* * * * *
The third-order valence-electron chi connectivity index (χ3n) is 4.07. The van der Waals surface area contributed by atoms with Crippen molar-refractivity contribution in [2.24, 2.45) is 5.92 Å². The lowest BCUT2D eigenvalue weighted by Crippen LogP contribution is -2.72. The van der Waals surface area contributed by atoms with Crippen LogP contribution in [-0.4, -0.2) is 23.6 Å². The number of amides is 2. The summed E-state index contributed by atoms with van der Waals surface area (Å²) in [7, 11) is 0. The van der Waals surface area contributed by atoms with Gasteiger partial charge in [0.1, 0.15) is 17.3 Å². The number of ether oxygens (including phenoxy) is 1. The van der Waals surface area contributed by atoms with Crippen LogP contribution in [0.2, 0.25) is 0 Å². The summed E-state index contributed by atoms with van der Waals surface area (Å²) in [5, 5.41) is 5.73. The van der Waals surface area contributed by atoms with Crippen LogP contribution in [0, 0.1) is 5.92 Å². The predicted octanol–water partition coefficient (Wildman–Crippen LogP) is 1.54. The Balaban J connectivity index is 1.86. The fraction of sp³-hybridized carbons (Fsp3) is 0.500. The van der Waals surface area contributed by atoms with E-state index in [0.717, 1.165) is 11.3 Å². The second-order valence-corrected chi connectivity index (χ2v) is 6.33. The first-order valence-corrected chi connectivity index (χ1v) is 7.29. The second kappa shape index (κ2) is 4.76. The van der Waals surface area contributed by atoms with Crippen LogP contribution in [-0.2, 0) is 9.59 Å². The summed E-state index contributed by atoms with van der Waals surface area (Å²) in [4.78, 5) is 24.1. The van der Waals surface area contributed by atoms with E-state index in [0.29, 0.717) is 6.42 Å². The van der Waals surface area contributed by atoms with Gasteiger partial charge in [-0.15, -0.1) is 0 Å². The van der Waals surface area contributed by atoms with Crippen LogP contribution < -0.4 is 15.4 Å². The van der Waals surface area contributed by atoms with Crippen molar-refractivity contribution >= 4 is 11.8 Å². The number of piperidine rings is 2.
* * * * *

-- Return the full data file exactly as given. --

The third-order valence-electron chi connectivity index (χ3n) is 4.07. The van der Waals surface area contributed by atoms with Crippen molar-refractivity contribution in [2.24, 2.45) is 5.92 Å². The lowest BCUT2D eigenvalue weighted by Crippen LogP contribution is -2.72. The van der Waals surface area contributed by atoms with Crippen LogP contribution in [-0.4, -0.2) is 23.6 Å². The number of amides is 2. The summed E-state index contributed by atoms with van der Waals surface area (Å²) in [7, 11) is 0. The van der Waals surface area contributed by atoms with Gasteiger partial charge in [0.1, 0.15) is 17.3 Å². The number of ether oxygens (including phenoxy) is 1. The van der Waals surface area contributed by atoms with Crippen LogP contribution in [0.2, 0.25) is 0 Å². The summed E-state index contributed by atoms with van der Waals surface area (Å²) in [5, 5.41) is 5.73. The van der Waals surface area contributed by atoms with Crippen LogP contribution in [0, 0.1) is 5.92 Å². The predicted octanol–water partition coefficient (Wildman–Crippen LogP) is 1.54. The Balaban J connectivity index is 1.86. The fraction of sp³-hybridized carbons (Fsp3) is 0.500. The van der Waals surface area contributed by atoms with E-state index in [0.717, 1.165) is 11.3 Å². The second-order valence-corrected chi connectivity index (χ2v) is 6.33. The first-order valence-corrected chi connectivity index (χ1v) is 7.29. The second kappa shape index (κ2) is 4.76. The van der Waals surface area contributed by atoms with Crippen LogP contribution in [-0.2, 0) is 9.59 Å². The summed E-state index contributed by atoms with van der Waals surface area (Å²) in [4.78, 5) is 24.1. The van der Waals surface area contributed by atoms with E-state index in [0.29, 0.717) is 6.42 Å². The van der Waals surface area contributed by atoms with Gasteiger partial charge in [-0.15, -0.1) is 0 Å². The van der Waals surface area contributed by atoms with Crippen LogP contribution < -0.4 is 15.4 Å². The van der Waals surface area contributed by atoms with Crippen molar-refractivity contribution >= 4 is 11.8 Å². The number of piperidine rings is 2.